At dawn on 6 June 1944, more than 130,000 men landed on Normandy’s beaches to liberate Europe. In fact, Operation Overlord had begun the night before with phase 1, codenamed “Neptune”. This entailed a series of operations including preparatory bombing and parachuting, crossing the Channel and landing on the Norman beaches.
Normandy the intended destination
The Germans were persuaded that the Landings would take place on the Pas-de-Calais coastline, for the Allies had been conducting a deception plan in the weeks beforehand to fool them. This vast deception strategy was codenamed “Fortitude”. And yet it was Normandy that the Allies had in their sights all along. On 6 June 1944, the Allies landed in Normandy on the coastline of the Manche and Calvados départements. Americans, Brits and Canadians mainly made up the troops’ ranks, but 177 Free French marines under Lieutenant Kieffer also took part.
The planning behind the Normandy Landings of June ‘44
To plan D-Day, the Allies organised bombing operations on the night of 5 June 1944. Some 2,000 bombers dropped nearly 8,000 tons of explosives over the German artillery batteries in the assault zone. Then, in the early hours of 6 June ‘44, the Landing operations commenced. Allied soldiers began by parachuting over Normandy to take control of strategic places. In the East, the British were able to take control of the bridges over the River Orne, including Pegasus Bridge, between Caen and the sea. But parachuting to the West proved particularly difficult and many soldiers drowned in the marshes. Survivors in the 101st and 82nd Airborne Divisions nevertheless managed to take control of the village of Sainte-Mère-Église and the roads leading away from Utah Beach. Their aim was to prevent the Germans from reaching the port of Cherbourg, which had been pinpointed for use in transporting foodstuffs, vehicles and men mobilised in Europe’s Liberation.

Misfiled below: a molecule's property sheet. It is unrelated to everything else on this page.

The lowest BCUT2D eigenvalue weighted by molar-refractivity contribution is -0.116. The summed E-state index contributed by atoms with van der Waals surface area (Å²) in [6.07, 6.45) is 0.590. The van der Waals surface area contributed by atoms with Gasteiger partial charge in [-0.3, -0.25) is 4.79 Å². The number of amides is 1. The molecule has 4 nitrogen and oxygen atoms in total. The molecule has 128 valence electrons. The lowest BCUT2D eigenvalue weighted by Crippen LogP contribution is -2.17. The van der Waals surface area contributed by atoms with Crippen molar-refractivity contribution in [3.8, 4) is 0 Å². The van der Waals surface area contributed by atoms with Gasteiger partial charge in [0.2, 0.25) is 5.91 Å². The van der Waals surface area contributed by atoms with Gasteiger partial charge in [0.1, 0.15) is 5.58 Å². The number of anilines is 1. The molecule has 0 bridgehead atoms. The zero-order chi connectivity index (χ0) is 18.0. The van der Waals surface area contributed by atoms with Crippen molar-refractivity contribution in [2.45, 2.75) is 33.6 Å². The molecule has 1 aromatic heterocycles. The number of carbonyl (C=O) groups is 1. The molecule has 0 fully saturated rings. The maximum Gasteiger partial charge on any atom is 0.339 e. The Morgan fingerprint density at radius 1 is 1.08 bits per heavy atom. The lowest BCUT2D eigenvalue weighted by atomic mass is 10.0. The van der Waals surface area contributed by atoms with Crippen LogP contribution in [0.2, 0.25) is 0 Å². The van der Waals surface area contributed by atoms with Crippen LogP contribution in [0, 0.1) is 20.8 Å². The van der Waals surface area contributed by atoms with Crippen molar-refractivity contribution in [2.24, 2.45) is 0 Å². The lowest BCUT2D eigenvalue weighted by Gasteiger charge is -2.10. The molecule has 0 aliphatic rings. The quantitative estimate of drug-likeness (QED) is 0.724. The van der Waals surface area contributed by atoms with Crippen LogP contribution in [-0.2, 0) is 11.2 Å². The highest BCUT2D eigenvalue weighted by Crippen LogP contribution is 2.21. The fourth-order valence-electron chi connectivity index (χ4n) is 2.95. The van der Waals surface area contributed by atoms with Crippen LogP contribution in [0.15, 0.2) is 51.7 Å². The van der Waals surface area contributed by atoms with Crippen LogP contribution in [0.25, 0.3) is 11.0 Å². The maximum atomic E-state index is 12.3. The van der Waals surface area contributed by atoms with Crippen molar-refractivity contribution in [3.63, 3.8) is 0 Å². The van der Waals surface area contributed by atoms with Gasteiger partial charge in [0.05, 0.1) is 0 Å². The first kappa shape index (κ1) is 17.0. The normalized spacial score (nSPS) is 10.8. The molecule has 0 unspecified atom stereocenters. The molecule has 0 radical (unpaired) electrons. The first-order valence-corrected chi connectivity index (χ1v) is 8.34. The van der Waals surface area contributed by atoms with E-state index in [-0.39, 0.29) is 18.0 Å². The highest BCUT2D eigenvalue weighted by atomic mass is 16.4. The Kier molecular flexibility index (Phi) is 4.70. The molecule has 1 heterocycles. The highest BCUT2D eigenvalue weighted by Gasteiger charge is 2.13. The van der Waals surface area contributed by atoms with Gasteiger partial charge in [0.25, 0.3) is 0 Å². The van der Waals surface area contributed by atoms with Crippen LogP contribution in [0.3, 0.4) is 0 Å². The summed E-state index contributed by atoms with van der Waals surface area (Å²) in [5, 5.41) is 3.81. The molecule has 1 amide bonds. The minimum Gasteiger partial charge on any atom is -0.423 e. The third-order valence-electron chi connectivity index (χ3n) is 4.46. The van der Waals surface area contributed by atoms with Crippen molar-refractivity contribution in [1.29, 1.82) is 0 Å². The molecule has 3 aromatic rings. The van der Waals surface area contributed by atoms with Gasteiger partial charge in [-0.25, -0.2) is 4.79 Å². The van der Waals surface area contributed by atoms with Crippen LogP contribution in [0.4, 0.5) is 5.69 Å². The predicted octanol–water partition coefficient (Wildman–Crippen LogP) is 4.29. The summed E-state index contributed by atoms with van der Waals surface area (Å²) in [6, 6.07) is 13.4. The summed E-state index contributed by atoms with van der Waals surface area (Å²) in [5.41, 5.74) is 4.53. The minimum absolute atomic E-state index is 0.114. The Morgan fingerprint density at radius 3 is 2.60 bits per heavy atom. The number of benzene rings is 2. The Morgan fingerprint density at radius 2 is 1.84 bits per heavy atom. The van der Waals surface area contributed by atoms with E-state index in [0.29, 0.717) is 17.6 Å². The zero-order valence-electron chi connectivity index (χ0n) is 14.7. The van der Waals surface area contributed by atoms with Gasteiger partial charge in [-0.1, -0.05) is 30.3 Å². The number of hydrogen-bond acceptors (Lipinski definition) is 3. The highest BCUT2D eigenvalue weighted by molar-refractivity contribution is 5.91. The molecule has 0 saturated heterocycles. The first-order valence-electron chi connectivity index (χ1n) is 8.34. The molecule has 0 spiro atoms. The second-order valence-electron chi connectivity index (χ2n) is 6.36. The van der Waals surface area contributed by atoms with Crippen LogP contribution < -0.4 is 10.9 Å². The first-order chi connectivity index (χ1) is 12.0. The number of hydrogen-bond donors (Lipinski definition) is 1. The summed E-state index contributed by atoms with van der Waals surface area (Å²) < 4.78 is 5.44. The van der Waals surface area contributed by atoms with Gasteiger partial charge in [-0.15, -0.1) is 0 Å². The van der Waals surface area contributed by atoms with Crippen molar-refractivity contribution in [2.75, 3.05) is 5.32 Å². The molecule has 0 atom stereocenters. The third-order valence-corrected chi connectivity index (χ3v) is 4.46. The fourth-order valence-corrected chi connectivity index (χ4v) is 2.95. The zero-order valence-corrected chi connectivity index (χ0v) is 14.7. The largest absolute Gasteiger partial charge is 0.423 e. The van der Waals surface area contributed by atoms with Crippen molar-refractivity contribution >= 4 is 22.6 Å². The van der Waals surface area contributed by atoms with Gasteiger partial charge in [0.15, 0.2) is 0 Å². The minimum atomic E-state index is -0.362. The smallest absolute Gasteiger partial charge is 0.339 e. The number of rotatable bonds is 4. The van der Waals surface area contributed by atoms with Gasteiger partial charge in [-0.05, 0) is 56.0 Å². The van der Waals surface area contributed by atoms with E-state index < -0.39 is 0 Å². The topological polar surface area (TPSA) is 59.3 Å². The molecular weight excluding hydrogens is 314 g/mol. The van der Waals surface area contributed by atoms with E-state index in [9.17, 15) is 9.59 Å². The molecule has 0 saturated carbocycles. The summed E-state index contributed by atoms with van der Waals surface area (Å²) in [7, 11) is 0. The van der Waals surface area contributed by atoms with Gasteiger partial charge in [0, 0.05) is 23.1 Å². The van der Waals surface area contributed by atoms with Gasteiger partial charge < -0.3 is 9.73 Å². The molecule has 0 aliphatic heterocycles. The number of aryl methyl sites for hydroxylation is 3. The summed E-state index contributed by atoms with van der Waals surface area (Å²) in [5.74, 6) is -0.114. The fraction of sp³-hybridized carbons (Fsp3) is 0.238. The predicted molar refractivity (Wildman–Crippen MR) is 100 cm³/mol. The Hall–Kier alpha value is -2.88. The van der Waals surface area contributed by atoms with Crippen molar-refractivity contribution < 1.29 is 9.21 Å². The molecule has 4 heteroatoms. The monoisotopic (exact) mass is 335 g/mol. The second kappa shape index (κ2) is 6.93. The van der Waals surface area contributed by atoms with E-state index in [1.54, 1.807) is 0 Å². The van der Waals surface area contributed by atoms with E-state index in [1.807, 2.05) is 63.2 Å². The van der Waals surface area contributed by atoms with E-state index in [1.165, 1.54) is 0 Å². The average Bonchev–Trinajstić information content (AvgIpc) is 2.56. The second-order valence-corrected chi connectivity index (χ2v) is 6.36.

The 5 beaches ear-marked for D-Day
The Allies ear-marked five D-Day beaches. The first two were Utah and Omaha, located on either side of the River Vire in the Veys Bay. The other three sectors, christened Gold, Juno and Sword, extended from Arromanches to Ouistreham. This was where the Allied troops disembarked from barges, and continued operations from the artificial harbours – built in record time. The troops managed to hold their ground on Norman soil, despite Germany’s vicious retaliation. The Liberation of the whole of the Manche département was set in motion at a heavy price. Every year, the commemorations recall the human sacrifices made but also celebrate the return of peace in Europe.
End of Operation Neptune and beginning of the Battle of Normandy
The very next day, on 7 June, the Battle of Normandy began. The troops progressed slowly but surely: Battle of the Cotentin, hedge warfare, Operation Cobra… Cherbourg was liberated on 27 June, Saint-Lô on 18 July and Coutances on 28 July. Mortain was liberated on 4 August only to be captured again by the Germans; it would regain freedom, for good, this time, on 12 August. The Allied troops would need another two days to liberate the whole of the Manche département.
TO FIND OUT MORE